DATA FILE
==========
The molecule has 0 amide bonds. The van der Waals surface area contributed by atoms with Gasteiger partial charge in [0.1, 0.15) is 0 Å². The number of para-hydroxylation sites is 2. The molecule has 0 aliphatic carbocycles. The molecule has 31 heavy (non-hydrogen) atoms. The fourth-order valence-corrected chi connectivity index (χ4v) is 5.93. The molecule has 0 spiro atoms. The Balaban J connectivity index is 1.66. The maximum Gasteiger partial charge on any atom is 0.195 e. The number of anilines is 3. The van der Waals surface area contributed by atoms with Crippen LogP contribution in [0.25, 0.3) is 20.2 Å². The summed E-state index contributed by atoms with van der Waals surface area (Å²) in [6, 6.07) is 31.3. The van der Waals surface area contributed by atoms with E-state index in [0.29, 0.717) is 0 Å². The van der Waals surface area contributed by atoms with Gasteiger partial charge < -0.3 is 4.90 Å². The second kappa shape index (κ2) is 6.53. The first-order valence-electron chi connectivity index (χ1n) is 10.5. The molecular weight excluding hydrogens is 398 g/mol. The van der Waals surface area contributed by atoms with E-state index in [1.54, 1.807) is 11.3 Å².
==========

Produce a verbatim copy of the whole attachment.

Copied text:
The molecule has 0 amide bonds. The van der Waals surface area contributed by atoms with Gasteiger partial charge in [0.1, 0.15) is 0 Å². The number of para-hydroxylation sites is 2. The molecule has 0 aliphatic carbocycles. The molecule has 31 heavy (non-hydrogen) atoms. The fourth-order valence-corrected chi connectivity index (χ4v) is 5.93. The molecule has 0 spiro atoms. The Balaban J connectivity index is 1.66. The maximum Gasteiger partial charge on any atom is 0.195 e. The number of anilines is 3. The van der Waals surface area contributed by atoms with Crippen LogP contribution in [0.25, 0.3) is 20.2 Å². The summed E-state index contributed by atoms with van der Waals surface area (Å²) in [6, 6.07) is 31.3. The van der Waals surface area contributed by atoms with E-state index in [0.29, 0.717) is 0 Å². The van der Waals surface area contributed by atoms with Gasteiger partial charge < -0.3 is 4.90 Å². The second kappa shape index (κ2) is 6.53. The first-order valence-electron chi connectivity index (χ1n) is 10.5. The molecular weight excluding hydrogens is 398 g/mol. The van der Waals surface area contributed by atoms with E-state index in [1.54, 1.807) is 11.3 Å².